In this effort to build a European Union, nationalism in terms of protecting the national identity and emphasizing exclusiveness was seen as a negative residuum of a warlike past. As Caldwell put it: “Avoiding another European explosion meant, above all, purging Europe’s individual countries of nationalism, with “nationalism” understood to include all vestiges of racism, militarism, and cultural chauvinism—but also patriotism, pride, and unseemly competitiveness. The singing of national anthems and the waving of national flags became, in some countries, the province only of skinheads and soccer hooligans.”[1]

He argued that the European project was not set up with immigrants in mind, but did set up the rules under which migration would be managed. With the establishment of rules that allowed for the free circulation of Europeans throughout the European Union, the Europeanization effort was accelerated. The notion of migration within the European Union of like-minded Europeans was seen as a key to building not only the European identity by pan-European growth. And indeed, regions have grown in Europe which cross national boundaries, and have created centers of growth and development which have generated the kind of Europeanization which the founders of the European project were hoping for.

But secular Europe was not prepared for the growth of exclusionary communities built around religious commitment. Secularism was a key European value which underlay the European project and allowed for a mellow kind of nationalism to emerge within Europe.

As Caldwell argued: “Had Europeans realized, when immigration from Turkey, Morocco, Algeria, and elsewhere began in the 1950s and 1960s, that there would be thousands of mosques across Europe half a century later, they would never have permitted it. European tolerance of other cultures was sincere, particularly among elites, but not even they anticipated that such tolerance would mean the establishment, entrenchment, and steady spread of a foreign religion on European soil. In exchange for minor economic returns of extremely short duration, Europe replanted the seeds of a threat that had taken centuries of patience and violence to overcome—interreligious discord, both domestic and international.”[2]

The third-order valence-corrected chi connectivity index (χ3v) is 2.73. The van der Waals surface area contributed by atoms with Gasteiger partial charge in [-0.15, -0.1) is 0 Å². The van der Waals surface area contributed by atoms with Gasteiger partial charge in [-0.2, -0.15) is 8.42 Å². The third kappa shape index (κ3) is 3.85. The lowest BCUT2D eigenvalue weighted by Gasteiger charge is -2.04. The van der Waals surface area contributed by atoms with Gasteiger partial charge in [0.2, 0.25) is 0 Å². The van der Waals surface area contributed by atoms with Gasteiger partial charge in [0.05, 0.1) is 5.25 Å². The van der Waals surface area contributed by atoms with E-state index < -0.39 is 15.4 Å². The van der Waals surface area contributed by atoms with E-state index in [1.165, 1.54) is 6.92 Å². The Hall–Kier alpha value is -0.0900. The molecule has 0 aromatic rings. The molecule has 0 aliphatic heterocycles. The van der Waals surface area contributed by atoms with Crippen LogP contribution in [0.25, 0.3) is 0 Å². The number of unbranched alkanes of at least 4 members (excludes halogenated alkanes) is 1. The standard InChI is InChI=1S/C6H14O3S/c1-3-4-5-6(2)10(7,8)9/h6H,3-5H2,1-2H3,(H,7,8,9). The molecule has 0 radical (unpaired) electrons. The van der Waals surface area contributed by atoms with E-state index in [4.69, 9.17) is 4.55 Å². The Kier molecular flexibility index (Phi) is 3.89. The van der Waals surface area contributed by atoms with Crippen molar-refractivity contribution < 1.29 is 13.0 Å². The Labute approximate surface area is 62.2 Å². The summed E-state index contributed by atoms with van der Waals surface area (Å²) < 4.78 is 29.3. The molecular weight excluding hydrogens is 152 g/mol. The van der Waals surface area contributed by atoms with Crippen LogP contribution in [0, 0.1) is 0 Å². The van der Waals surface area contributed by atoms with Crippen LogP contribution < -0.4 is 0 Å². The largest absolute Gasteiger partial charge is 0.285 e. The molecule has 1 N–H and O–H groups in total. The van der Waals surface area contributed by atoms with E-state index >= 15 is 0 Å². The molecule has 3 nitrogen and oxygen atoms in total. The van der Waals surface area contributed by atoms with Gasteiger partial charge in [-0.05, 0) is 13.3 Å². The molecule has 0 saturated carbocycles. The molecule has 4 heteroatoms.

With the coming of the internet and of means of communication to allow Islamic migrants to remain deeply connected with their home countries, the notion of pockets of non-secular communities which could affect both domestic and foreign policies of the European Union, built upon secularism became a key reality.

“In Europe, formerly distinct communities’ interests have started to converge into a larger Muslim culture. In most immigrant housing projects, satellite dishes run up the buildings like buttons, picking up the news from home. This would seem to throw into reverse television’s historic role as an engine of immigrant assimilation, keeping open lines of communication from the old country.”[3]